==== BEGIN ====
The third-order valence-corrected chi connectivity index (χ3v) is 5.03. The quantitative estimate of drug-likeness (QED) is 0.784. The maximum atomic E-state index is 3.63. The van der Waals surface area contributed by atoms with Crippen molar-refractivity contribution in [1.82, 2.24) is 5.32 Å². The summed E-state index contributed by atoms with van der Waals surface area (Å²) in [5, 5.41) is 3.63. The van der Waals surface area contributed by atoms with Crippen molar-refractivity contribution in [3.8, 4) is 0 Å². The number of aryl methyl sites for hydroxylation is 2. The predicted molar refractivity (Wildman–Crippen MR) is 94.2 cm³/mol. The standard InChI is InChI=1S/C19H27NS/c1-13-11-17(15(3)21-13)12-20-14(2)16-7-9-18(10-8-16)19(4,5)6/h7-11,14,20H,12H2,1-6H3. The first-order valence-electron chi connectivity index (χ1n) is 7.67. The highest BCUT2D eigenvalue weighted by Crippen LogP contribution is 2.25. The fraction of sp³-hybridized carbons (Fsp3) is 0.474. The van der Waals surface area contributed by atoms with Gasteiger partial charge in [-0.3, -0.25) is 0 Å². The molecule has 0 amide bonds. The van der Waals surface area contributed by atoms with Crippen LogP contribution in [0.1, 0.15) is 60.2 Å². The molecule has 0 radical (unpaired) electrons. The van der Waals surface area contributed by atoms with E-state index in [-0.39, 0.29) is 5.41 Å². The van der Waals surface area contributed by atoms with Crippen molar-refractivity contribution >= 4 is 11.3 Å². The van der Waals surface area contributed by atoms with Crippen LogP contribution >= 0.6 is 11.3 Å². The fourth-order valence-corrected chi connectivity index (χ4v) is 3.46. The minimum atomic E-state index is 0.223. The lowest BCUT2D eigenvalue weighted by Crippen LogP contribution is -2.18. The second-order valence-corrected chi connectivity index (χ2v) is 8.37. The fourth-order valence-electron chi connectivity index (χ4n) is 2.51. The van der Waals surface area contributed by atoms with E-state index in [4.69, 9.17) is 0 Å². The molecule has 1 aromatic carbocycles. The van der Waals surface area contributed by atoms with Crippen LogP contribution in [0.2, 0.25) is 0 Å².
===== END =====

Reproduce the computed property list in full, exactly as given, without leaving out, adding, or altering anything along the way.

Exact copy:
The third-order valence-corrected chi connectivity index (χ3v) is 5.03. The quantitative estimate of drug-likeness (QED) is 0.784. The maximum atomic E-state index is 3.63. The van der Waals surface area contributed by atoms with Crippen molar-refractivity contribution in [1.82, 2.24) is 5.32 Å². The summed E-state index contributed by atoms with van der Waals surface area (Å²) in [5, 5.41) is 3.63. The van der Waals surface area contributed by atoms with Crippen molar-refractivity contribution in [3.8, 4) is 0 Å². The number of aryl methyl sites for hydroxylation is 2. The predicted molar refractivity (Wildman–Crippen MR) is 94.2 cm³/mol. The standard InChI is InChI=1S/C19H27NS/c1-13-11-17(15(3)21-13)12-20-14(2)16-7-9-18(10-8-16)19(4,5)6/h7-11,14,20H,12H2,1-6H3. The first-order valence-electron chi connectivity index (χ1n) is 7.67. The highest BCUT2D eigenvalue weighted by Crippen LogP contribution is 2.25. The fraction of sp³-hybridized carbons (Fsp3) is 0.474. The van der Waals surface area contributed by atoms with Gasteiger partial charge in [-0.3, -0.25) is 0 Å². The molecule has 0 amide bonds. The van der Waals surface area contributed by atoms with Crippen LogP contribution in [0.1, 0.15) is 60.2 Å². The molecule has 0 radical (unpaired) electrons. The van der Waals surface area contributed by atoms with E-state index in [-0.39, 0.29) is 5.41 Å². The van der Waals surface area contributed by atoms with Crippen molar-refractivity contribution >= 4 is 11.3 Å². The van der Waals surface area contributed by atoms with Crippen LogP contribution >= 0.6 is 11.3 Å². The fourth-order valence-corrected chi connectivity index (χ4v) is 3.46. The minimum atomic E-state index is 0.223. The lowest BCUT2D eigenvalue weighted by Crippen LogP contribution is -2.18. The second-order valence-corrected chi connectivity index (χ2v) is 8.37. The fourth-order valence-electron chi connectivity index (χ4n) is 2.51. The van der Waals surface area contributed by atoms with E-state index in [4.69, 9.17) is 0 Å². The molecule has 1 aromatic carbocycles. The van der Waals surface area contributed by atoms with Crippen LogP contribution in [0.2, 0.25) is 0 Å².